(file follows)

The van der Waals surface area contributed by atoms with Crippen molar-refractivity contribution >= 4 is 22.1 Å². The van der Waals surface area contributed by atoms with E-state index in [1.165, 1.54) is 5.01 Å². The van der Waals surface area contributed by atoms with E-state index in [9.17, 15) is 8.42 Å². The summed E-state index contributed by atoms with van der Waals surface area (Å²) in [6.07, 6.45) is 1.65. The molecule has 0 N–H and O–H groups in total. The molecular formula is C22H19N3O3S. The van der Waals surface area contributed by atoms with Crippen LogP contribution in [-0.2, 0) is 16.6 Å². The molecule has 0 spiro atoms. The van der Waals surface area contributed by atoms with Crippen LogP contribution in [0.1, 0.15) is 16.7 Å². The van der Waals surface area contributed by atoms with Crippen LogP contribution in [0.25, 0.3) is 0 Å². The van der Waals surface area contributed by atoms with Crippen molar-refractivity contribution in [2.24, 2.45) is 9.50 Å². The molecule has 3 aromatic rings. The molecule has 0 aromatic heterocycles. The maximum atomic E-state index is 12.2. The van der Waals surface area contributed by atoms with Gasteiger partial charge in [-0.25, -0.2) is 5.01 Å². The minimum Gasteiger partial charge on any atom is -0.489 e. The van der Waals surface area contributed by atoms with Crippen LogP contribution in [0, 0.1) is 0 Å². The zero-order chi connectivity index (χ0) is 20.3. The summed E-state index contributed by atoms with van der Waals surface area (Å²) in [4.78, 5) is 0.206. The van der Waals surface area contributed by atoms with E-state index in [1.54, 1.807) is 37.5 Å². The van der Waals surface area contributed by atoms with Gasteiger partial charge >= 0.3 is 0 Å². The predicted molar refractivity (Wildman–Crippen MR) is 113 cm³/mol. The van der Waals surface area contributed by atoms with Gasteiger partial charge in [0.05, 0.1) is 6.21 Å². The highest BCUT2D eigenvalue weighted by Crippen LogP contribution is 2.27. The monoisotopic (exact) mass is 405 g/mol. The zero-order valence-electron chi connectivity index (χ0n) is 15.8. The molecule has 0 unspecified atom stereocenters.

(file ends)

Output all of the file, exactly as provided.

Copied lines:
The van der Waals surface area contributed by atoms with Crippen molar-refractivity contribution >= 4 is 22.1 Å². The van der Waals surface area contributed by atoms with E-state index in [1.165, 1.54) is 5.01 Å². The van der Waals surface area contributed by atoms with E-state index in [9.17, 15) is 8.42 Å². The summed E-state index contributed by atoms with van der Waals surface area (Å²) in [6.07, 6.45) is 1.65. The molecule has 0 N–H and O–H groups in total. The molecular formula is C22H19N3O3S. The van der Waals surface area contributed by atoms with Crippen LogP contribution in [-0.2, 0) is 16.6 Å². The molecule has 0 spiro atoms. The van der Waals surface area contributed by atoms with Crippen LogP contribution in [0.1, 0.15) is 16.7 Å². The van der Waals surface area contributed by atoms with Crippen LogP contribution in [0.25, 0.3) is 0 Å². The van der Waals surface area contributed by atoms with Crippen molar-refractivity contribution in [2.24, 2.45) is 9.50 Å². The molecule has 3 aromatic rings. The molecule has 0 aromatic heterocycles. The maximum atomic E-state index is 12.2. The van der Waals surface area contributed by atoms with Gasteiger partial charge in [-0.25, -0.2) is 5.01 Å². The minimum Gasteiger partial charge on any atom is -0.489 e. The van der Waals surface area contributed by atoms with Crippen LogP contribution in [0, 0.1) is 0 Å². The zero-order chi connectivity index (χ0) is 20.3. The summed E-state index contributed by atoms with van der Waals surface area (Å²) in [4.78, 5) is 0.206. The van der Waals surface area contributed by atoms with E-state index in [1.54, 1.807) is 37.5 Å². The van der Waals surface area contributed by atoms with Gasteiger partial charge >= 0.3 is 0 Å². The predicted molar refractivity (Wildman–Crippen MR) is 113 cm³/mol. The van der Waals surface area contributed by atoms with Gasteiger partial charge in [0.05, 0.1) is 6.21 Å². The highest BCUT2D eigenvalue weighted by Crippen LogP contribution is 2.27. The monoisotopic (exact) mass is 405 g/mol. The zero-order valence-electron chi connectivity index (χ0n) is 15.8. The molecule has 0 unspecified atom stereocenters.